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Encyclopaedia Britannica, 11th Edition, Volume 11, Slice 8 "Germany" to "Gibson, William"

Villemain finds in it peu de vues


[1] The celebrated William Law had been for some time the private tutor of this Edward Gibbon, who is supposed to have been the original of the rather clever sketch of "Flatus" in the _Serious Call_.

[2] _The Journal_ for 1755 records that during that year, besides writing and translating a great deal in Latin and French, he had read, amongst other works, Cicero's _Epistolae ad familiares_, his _Brutus_, all his _Orations_, his dialogues _De amicitia_ and _De seneciute_, Terence (twice), and Pliny's _Epistles_. In January 1756 he says: "I determined to read over the Latin authors in order, and read this year Virgil, Sallust, Livy, Velleius Paterculus, Valerius Maximus, Tacitus, Suetonius, Quintus Curtius, Justin, Florus, Plautus, Terence and Lucretius. I also read and meditated Locke _Upon the Understanding_." Again in January 1757 he writes: "I began to study algebra under M. de Traytorrens, went through the elements of algebra and geometry, and the three first books of the Marquis de l'Hopital's _Conic Sections_. I also read Tibullus, Catullus, Propertius, Horace (with Dacier's and Torrentius's notes), Virgil, Ovid's _Epistles_, with Meziriac's commentary, the _Ars amandi_ and the _Elegies_; likewise the _Augustus_ and _Tiberius_ of Suetonius, and a Latin translation of Dion Cassius from the death of Julius Caesar to the death of Augustus. I also continued my correspondence, begun last year, with M. Allamand of Bex, and the Professor Breitinger of Zurich, and opened a new one with the Professor Gesner of Gottingen. N.B.--Last year and this I read St John's Gospel, with part of Xenophon's _Cyropaedia_, the _Iliad_, and Herodotus; but, upon the whole, I rather neglected my Greek."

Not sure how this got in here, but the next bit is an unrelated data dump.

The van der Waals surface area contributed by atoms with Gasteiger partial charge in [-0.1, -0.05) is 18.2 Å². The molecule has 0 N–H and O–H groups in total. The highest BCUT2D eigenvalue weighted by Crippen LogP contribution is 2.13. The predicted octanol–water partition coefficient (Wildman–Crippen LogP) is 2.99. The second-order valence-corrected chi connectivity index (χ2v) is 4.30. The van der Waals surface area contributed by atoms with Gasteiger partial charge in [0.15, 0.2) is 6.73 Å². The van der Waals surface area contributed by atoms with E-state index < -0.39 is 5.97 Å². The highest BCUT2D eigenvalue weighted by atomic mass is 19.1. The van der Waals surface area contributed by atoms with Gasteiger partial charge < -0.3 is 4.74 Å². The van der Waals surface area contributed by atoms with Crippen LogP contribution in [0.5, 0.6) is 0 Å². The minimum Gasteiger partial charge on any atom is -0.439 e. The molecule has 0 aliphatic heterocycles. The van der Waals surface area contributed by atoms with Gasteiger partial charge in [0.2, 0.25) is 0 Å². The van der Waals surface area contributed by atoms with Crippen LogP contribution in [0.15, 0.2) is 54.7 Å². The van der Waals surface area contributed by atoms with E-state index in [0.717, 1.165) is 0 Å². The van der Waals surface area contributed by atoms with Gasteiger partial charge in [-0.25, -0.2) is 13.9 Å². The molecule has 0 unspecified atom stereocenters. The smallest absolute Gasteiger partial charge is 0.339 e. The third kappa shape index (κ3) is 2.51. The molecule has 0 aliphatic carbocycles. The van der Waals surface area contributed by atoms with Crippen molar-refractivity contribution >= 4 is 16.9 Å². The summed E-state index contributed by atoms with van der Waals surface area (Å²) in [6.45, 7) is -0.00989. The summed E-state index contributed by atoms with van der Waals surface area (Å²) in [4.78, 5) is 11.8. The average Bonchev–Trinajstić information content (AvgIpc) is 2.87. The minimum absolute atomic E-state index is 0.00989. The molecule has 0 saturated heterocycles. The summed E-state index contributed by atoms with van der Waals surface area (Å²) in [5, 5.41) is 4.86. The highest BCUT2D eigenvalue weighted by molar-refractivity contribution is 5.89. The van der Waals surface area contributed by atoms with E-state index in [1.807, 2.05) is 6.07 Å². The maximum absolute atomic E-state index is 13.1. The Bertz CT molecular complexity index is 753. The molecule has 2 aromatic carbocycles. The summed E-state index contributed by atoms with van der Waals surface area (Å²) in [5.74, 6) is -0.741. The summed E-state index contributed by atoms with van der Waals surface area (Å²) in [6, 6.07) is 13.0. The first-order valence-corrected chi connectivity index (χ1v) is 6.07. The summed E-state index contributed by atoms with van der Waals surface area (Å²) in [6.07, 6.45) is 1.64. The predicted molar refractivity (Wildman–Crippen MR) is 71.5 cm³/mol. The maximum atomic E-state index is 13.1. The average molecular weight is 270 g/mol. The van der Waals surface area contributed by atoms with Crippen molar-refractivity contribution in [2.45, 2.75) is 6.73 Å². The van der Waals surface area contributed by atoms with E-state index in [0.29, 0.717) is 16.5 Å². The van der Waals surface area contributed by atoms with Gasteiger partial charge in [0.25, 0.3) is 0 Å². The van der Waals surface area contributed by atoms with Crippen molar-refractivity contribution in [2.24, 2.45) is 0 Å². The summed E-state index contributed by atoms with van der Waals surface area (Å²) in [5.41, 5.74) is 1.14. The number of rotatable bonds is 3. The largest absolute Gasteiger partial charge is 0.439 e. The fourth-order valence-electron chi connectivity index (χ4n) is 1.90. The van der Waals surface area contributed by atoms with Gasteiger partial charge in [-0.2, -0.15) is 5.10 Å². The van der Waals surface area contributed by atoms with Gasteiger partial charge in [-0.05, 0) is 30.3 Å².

[3] The affair, however, was not finally broken off till 1763. Mdlle Curchod soon afterwards became the wife of Necker, the famous financier; and Gibbon and the Neckers frequently afterwards met on terms of mutual friendship and esteem.

[4] The _Essai_, in a good English translation, now appears in the _Miscellaneous Works_. Villemain finds in it "peu de vues, nulle originalite surtout, mais une grande passion litteraire, l'amour des recherches savantes et du beau langage." Sainte-Beuve's criticism is almost identical with Gibbon's own; but though he finds that "la lecture en est assez difficile et parfois obscure, la liaison des idees echappe souvent par trop de concision et par le desir qu'a eu le jeune auteur d'y faire entrer, d'y condenser la plupart de ses notes," he adds, "il y a, chemin faisant, des vues neuves et qui sentent l'historien."

[5] Her letters to Walpole about Gibbon contain some interesting remarks by this "aveugle clairvoyante," as Voltaire calls her; but they belong to a later period (1777).

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